Park Service Charging for Photos
Thursday, June 8, 2006; 5:02 AM
WASHINGTON -- Wedding parties and other groups hoping to commemorate their special event with a photograph at the Lincoln Memorial, Washington Monument or other popular landmarks on National Park Service land now have to pay for a permit.
Under a new policy that began May 15, the Park Service is requiring a payment of $50 to $250 from groups that hire commercial photographers to snap pictures at some of the 390 monuments, parks and historic sites it oversees. The cost depends on the size of the group.
The fees are being charged at some of the busiest Park Service sites in the Washington, D.C., area and at the Grand Canyon in Arizona. Other heavily used sites include the Statue of Liberty, Alaska's Denali National Park and Preserve, Big Bend National Park in Texas, and Yellowstone National Park.
Officials said the fees are in response to a 2000 federal law that requires various agencies to come up with ways to recoup the costs of maintenance, security and other expenses stemming from commercial filming and photography on federal land.
Lee Dickinson, the Park Service official who oversees the program, said the fees already have helped Park Service workers avoid scheduling conflicts among visitors at the most popular locations, particularly those offering once in a lifetime memories.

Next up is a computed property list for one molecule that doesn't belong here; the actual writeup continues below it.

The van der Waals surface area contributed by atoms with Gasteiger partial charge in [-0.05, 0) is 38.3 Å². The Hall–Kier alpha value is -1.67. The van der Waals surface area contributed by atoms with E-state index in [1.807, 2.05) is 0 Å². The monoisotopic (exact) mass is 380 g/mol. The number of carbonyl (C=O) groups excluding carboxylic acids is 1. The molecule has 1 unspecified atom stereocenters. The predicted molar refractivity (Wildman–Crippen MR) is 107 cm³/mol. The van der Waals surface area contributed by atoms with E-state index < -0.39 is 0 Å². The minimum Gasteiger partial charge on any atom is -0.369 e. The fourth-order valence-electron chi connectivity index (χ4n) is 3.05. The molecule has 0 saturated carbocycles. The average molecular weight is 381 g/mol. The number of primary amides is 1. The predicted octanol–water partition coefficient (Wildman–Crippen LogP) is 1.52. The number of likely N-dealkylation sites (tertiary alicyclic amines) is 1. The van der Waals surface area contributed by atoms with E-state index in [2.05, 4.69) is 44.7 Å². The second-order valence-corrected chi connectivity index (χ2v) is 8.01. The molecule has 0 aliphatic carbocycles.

"If you really want your pictures taken at the overlook that everybody in the park goes to, then you're probably going to be asked to get a permit," she said.
Stephen Voss, a freelance photojournalist in Washington, said he is aggravated with the change.
"If park rangers start actively enforcing the permit requirement, I will certainly start looking for other places to shoot," said Voss, who often photographs wedding parties at the Lincoln and Jefferson memorials. He said he has yet to be approached during an assignment.
The Park Service is not alone in charging fees for photos on federal land.
The Bureau of Land Management, which has huge landholdings in the western United States, has charged filmmakers and commercial photographers since 2000, though its policy is more relaxed. "If no models or props are used, no permits or fees are required," said Lola Bird, a bureau spokeswoman.
The U.S. Department of Agriculture also charges fees, but only in select areas, said Dana Laster, who oversees the permit program for the National Arboretum in Washington.
There soon could be a standard set of fees, however. A task force has been created to develop a uniform policy for photography on federal land. Public comment could begin later this summer, officials said.
Jolie Bouton, a Philadelphia secretary who will get married on land controlled by the National Forest Service in Sedona, Ariz., in September, is among those worried about photography fees.
"I'm just having a half hour ceremony on land we all own, and it shouldn't cost me 150 bucks," Bouton said.
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